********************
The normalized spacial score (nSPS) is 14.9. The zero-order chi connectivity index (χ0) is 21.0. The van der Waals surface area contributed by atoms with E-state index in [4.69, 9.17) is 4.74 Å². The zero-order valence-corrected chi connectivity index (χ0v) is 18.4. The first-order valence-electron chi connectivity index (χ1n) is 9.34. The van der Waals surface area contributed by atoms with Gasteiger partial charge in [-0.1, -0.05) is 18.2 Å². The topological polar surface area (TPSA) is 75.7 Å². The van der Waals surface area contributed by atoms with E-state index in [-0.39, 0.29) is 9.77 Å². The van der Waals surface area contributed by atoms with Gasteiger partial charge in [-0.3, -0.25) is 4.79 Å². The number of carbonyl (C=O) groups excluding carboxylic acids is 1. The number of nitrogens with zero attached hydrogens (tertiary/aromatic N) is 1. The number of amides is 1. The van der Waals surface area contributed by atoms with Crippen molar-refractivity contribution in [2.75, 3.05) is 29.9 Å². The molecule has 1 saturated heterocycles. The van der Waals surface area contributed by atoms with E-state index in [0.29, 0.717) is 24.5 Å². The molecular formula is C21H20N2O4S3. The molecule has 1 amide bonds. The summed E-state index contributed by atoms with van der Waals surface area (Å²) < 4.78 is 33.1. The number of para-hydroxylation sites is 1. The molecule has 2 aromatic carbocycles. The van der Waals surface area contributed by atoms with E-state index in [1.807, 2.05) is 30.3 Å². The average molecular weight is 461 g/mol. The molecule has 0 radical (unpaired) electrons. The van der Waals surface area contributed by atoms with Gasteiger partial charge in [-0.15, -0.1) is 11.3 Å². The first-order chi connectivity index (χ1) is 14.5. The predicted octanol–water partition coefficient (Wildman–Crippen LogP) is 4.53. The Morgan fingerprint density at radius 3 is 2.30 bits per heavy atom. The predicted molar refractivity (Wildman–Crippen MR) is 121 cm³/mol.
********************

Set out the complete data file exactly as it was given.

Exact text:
The normalized spacial score (nSPS) is 14.9. The zero-order chi connectivity index (χ0) is 21.0. The van der Waals surface area contributed by atoms with E-state index in [4.69, 9.17) is 4.74 Å². The zero-order valence-corrected chi connectivity index (χ0v) is 18.4. The first-order valence-electron chi connectivity index (χ1n) is 9.34. The van der Waals surface area contributed by atoms with Gasteiger partial charge in [-0.1, -0.05) is 18.2 Å². The topological polar surface area (TPSA) is 75.7 Å². The van der Waals surface area contributed by atoms with E-state index in [-0.39, 0.29) is 9.77 Å². The van der Waals surface area contributed by atoms with Gasteiger partial charge in [-0.3, -0.25) is 4.79 Å². The number of carbonyl (C=O) groups excluding carboxylic acids is 1. The number of nitrogens with zero attached hydrogens (tertiary/aromatic N) is 1. The number of amides is 1. The van der Waals surface area contributed by atoms with Crippen molar-refractivity contribution in [2.75, 3.05) is 29.9 Å². The molecule has 1 saturated heterocycles. The van der Waals surface area contributed by atoms with E-state index in [0.29, 0.717) is 24.5 Å². The molecular formula is C21H20N2O4S3. The molecule has 1 amide bonds. The summed E-state index contributed by atoms with van der Waals surface area (Å²) < 4.78 is 33.1. The number of para-hydroxylation sites is 1. The molecule has 2 aromatic carbocycles. The van der Waals surface area contributed by atoms with E-state index in [1.807, 2.05) is 30.3 Å². The average molecular weight is 461 g/mol. The molecule has 0 radical (unpaired) electrons. The van der Waals surface area contributed by atoms with Gasteiger partial charge in [-0.15, -0.1) is 11.3 Å². The first-order chi connectivity index (χ1) is 14.5. The predicted octanol–water partition coefficient (Wildman–Crippen LogP) is 4.53. The Morgan fingerprint density at radius 3 is 2.30 bits per heavy atom. The predicted molar refractivity (Wildman–Crippen MR) is 121 cm³/mol.